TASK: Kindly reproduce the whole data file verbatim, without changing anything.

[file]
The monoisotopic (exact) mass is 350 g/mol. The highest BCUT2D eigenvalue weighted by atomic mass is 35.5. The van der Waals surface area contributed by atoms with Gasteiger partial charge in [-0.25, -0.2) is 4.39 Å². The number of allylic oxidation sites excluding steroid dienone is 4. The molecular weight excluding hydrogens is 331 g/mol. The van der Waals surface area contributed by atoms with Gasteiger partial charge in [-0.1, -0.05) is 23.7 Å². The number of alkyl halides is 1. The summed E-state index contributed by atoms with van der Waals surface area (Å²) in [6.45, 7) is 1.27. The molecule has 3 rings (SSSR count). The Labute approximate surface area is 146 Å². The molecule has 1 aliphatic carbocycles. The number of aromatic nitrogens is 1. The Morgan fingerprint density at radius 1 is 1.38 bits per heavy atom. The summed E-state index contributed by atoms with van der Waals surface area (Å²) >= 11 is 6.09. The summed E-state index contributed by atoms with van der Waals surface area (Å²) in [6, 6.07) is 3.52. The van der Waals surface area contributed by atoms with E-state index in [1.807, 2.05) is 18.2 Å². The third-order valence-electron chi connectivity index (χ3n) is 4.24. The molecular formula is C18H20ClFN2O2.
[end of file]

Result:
The monoisotopic (exact) mass is 350 g/mol. The highest BCUT2D eigenvalue weighted by atomic mass is 35.5. The van der Waals surface area contributed by atoms with Gasteiger partial charge in [-0.25, -0.2) is 4.39 Å². The number of allylic oxidation sites excluding steroid dienone is 4. The molecular weight excluding hydrogens is 331 g/mol. The van der Waals surface area contributed by atoms with Gasteiger partial charge in [-0.1, -0.05) is 23.7 Å². The number of alkyl halides is 1. The summed E-state index contributed by atoms with van der Waals surface area (Å²) in [6.45, 7) is 1.27. The molecule has 3 rings (SSSR count). The Labute approximate surface area is 146 Å². The molecule has 1 aliphatic carbocycles. The number of aromatic nitrogens is 1. The Morgan fingerprint density at radius 1 is 1.38 bits per heavy atom. The summed E-state index contributed by atoms with van der Waals surface area (Å²) >= 11 is 6.09. The summed E-state index contributed by atoms with van der Waals surface area (Å²) in [6, 6.07) is 3.52. The van der Waals surface area contributed by atoms with E-state index in [1.807, 2.05) is 18.2 Å². The third-order valence-electron chi connectivity index (χ3n) is 4.24. The molecular formula is C18H20ClFN2O2.